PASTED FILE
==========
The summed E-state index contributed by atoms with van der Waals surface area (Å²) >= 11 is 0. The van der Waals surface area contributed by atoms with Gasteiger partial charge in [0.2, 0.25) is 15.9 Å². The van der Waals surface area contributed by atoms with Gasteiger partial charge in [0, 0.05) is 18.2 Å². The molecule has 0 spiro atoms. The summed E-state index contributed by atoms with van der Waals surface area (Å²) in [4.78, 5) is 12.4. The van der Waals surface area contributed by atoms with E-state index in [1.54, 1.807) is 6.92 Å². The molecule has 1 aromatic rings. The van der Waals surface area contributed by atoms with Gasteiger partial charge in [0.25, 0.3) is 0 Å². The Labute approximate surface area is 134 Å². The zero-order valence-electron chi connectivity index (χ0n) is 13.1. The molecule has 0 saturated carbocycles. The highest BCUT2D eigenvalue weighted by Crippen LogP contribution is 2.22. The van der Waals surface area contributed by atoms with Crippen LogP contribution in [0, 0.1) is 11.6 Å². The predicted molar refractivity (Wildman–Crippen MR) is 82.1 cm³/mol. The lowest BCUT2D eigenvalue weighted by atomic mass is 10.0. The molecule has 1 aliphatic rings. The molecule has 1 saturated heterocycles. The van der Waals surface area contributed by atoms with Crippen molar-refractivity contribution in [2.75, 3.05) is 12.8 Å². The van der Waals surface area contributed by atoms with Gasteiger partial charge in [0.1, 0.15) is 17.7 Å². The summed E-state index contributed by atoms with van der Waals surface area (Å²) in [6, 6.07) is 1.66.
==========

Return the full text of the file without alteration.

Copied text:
The summed E-state index contributed by atoms with van der Waals surface area (Å²) >= 11 is 0. The van der Waals surface area contributed by atoms with Gasteiger partial charge in [0.2, 0.25) is 15.9 Å². The van der Waals surface area contributed by atoms with Gasteiger partial charge in [0, 0.05) is 18.2 Å². The molecule has 0 spiro atoms. The summed E-state index contributed by atoms with van der Waals surface area (Å²) in [4.78, 5) is 12.4. The van der Waals surface area contributed by atoms with E-state index in [1.54, 1.807) is 6.92 Å². The molecule has 1 aromatic rings. The van der Waals surface area contributed by atoms with Gasteiger partial charge in [0.25, 0.3) is 0 Å². The Labute approximate surface area is 134 Å². The zero-order valence-electron chi connectivity index (χ0n) is 13.1. The molecule has 0 saturated carbocycles. The highest BCUT2D eigenvalue weighted by Crippen LogP contribution is 2.22. The van der Waals surface area contributed by atoms with Crippen LogP contribution in [0, 0.1) is 11.6 Å². The predicted molar refractivity (Wildman–Crippen MR) is 82.1 cm³/mol. The lowest BCUT2D eigenvalue weighted by atomic mass is 10.0. The molecule has 1 aliphatic rings. The molecule has 1 saturated heterocycles. The van der Waals surface area contributed by atoms with Crippen molar-refractivity contribution in [2.75, 3.05) is 12.8 Å². The van der Waals surface area contributed by atoms with Gasteiger partial charge in [0.1, 0.15) is 17.7 Å². The summed E-state index contributed by atoms with van der Waals surface area (Å²) in [6, 6.07) is 1.66.